* Any views expressed in this article are those of the author and not of Thomson Reuters Foundation.A marriage dowry gives women in Liberia financial freedom but it also treats them as property
As an African woman and gender expert, the concept of “dowry,” or bride price, is not new to me. For women attempting to exercise their rights to land, a dowry can prove to be both an obstacle and, in some cases, an opportunity.
Though I’ve been involved in many discussions relating to gender perspectives of dowry, I had never experienced the gravity of how a dowry can affect women’s land and property rights until I travelled to Liberia. There, I joined a team of researchers on an upcoming study on women’s land rights in three counties: Nimba, Maryland, and Grand Bassa.
Dowry is a double-edged sword.
Research indicates that, on one side of the sword, it can afford a woman social status from both her biological and marital families. For the women we interviewed, especially women in informal unions, a dowry could help establish both legal and social recognition of the union, which in turn offers women some level of access and use of land and property security.
However, on the other side of the sword, dowry creates gender power dynamics and reduces a woman to “property” for which a price was paid.
What we found from our work is that dowry places the wife among her husband’s possessions, creating a power hierarchy between them, such that the husband “co-owns” his wife with his family.
If a husband dies, often the widow together with her children and their property are more likely to be inherited by a brother in-law. When this happens, it undermines a woman’s ability to use, access, or inherit land, such that a prevailing perception in Liberia is “property cannot own property.”
Dowry, land and property access
While a dowry is often a prerequisite to formalizing a union under custom, it also can make a woman considered the property of her husband. Upon the death of her husband, in the majority of the communities in these counties, the woman is forced to decide between being “inherited” by her partner’s male relative together with her deceased husband’s land and property or be evicted from it, sometimes along with her children. A stark choice.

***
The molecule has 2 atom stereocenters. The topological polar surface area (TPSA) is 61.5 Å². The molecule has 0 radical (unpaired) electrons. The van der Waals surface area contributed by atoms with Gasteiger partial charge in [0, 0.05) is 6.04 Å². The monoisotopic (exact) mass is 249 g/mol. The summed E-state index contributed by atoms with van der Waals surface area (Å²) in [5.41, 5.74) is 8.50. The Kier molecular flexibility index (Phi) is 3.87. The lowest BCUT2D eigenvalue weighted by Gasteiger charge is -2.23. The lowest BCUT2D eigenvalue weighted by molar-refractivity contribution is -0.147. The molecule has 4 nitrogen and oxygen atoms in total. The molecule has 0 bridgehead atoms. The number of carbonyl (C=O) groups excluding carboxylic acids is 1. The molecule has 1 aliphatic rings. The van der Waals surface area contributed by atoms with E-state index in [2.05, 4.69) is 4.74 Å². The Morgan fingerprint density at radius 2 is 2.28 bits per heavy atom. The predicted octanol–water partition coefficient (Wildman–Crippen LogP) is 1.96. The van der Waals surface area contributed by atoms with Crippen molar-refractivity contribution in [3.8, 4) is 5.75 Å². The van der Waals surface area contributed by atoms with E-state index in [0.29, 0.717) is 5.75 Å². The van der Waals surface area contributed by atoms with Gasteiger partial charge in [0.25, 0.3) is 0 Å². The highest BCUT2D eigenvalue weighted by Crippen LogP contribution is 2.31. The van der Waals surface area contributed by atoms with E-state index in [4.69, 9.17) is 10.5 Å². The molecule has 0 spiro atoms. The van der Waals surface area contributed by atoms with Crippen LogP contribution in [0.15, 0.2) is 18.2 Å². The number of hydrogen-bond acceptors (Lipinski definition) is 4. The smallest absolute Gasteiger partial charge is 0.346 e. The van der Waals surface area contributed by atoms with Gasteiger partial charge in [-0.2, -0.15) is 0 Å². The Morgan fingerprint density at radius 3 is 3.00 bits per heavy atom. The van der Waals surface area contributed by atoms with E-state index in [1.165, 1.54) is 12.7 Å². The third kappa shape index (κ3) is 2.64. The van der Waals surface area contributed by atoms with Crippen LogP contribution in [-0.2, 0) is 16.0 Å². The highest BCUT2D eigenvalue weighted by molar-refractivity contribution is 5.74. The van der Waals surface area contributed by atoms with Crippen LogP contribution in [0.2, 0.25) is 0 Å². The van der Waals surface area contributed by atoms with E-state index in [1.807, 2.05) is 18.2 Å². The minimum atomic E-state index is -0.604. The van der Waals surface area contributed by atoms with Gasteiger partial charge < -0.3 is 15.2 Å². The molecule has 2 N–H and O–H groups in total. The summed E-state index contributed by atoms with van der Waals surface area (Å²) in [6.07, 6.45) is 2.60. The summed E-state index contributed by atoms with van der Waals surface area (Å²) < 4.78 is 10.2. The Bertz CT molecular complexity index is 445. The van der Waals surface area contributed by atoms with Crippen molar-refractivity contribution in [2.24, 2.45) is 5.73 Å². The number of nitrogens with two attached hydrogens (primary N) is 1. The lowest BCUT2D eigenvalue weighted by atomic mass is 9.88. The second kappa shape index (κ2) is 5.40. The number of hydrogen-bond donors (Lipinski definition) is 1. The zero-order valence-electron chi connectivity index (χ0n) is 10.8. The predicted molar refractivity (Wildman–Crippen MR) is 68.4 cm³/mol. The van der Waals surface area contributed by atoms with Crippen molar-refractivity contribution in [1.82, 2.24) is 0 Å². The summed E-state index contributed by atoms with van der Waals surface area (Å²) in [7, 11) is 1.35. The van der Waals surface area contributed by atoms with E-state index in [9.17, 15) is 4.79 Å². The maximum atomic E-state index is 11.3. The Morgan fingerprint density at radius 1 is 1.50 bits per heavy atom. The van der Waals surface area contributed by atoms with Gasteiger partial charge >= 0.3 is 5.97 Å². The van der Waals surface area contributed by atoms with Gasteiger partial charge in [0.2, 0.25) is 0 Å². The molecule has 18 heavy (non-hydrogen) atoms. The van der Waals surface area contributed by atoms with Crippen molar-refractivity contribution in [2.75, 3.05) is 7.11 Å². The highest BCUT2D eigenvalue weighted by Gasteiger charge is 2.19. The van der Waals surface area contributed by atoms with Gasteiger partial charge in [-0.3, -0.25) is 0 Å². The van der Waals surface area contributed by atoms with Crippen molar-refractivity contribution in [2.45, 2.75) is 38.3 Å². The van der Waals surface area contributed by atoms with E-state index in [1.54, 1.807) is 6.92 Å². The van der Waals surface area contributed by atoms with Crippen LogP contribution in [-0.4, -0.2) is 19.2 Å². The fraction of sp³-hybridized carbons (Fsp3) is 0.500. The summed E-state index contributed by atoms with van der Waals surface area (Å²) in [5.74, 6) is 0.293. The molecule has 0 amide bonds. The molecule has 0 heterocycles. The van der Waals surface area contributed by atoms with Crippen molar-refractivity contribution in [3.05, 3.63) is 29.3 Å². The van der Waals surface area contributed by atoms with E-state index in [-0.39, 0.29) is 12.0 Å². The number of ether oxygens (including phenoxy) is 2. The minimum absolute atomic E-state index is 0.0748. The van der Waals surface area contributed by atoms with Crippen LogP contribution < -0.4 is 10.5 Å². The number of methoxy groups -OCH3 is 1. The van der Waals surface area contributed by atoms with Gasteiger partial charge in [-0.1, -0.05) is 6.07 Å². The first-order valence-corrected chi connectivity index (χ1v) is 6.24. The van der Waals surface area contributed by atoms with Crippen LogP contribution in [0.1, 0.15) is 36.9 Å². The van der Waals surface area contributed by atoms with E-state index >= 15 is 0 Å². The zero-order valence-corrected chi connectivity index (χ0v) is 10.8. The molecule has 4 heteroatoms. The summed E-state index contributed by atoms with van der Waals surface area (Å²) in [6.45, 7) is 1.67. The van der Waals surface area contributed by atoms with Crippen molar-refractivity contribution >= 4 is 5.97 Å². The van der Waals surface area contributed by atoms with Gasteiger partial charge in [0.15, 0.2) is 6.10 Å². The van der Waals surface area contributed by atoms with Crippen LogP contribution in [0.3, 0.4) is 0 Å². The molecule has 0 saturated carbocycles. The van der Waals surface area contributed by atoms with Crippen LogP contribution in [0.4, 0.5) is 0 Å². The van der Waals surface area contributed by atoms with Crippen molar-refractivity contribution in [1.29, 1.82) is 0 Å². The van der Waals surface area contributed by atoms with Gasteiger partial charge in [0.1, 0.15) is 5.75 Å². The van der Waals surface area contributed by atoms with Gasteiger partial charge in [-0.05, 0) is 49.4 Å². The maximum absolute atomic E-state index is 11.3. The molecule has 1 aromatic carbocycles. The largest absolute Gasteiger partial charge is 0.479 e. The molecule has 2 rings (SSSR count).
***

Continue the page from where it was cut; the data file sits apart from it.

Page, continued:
While women are often considered strangers in their husband’s communities and among the possessions to be inherited or evicted from the community after their husband’s death, women in informal unions face worse challenges.
In these informal unions, a dowry doesn’t exchange hands. Without a dowry the relationship may not be socially or legally recognized as a marriage, because a dowry is seen as an essential element of formalizing the union. A woman in such a relationship often has no right to the land and property to which she contributed. Children of informal unions often also lose the right to inherit their father’s land.
In Liberia, a woman maintains her access to land and property, as long as she is on good terms with her partner and her in-laws. However, when the relationship falters or the male partner dies, the woman is typically rendered property-less and is sent away with nothing, because property is usually titled in the man’s name alone.
Dowry at the woman’s death
What I found most astonishing is that while some respondents claimed that men were unable to pay the dowry because it was expensive, we were also told that a dowry would be paid upon the woman’s death.
On probing why a man would pay a dowry for her dead body, we were informed that it was done so the husband could redeem the money and other gifts that are given to the deceased’s family and to gain custody over the children – in this community, children born out of wedlock are believed to belong to the mother.
This suggests that a dowry also serves as a surrogate source of income to a woman’s marital and biological families.
Dowry and women’s land and property rights
A Dowry is one of the customary practices that contribute to gender inequality in regard to land access and ownership in many Sub-Saharan countries.
Its absence is believed to contribute to high levels of informal unions in the three Liberian counties studied.
While women typically face more limited land rights, women in informal unions lack even the legal protections of formal marriage. These women remain as distinct outsiders to their husband’s family and community, despite the contributions they make to the welfare and wealth of the family and wider community.
Yet the practice of paying a dowry itself reinforces the notion of women as property that can be “bought,” and as such not entitled to any land or property rights at all.
The absence of secure and gender equitable land rights affect other areas of women’s rights too and more broadly, their livelihoods and welfare.
A Dowry is a contentious issue and is a double-edged sword in regard to women’s rights and requires being addressed in a gender-responsive manner.
Dr. Justine Uvuza is a senior land and policy advisor on gender at Landesa.
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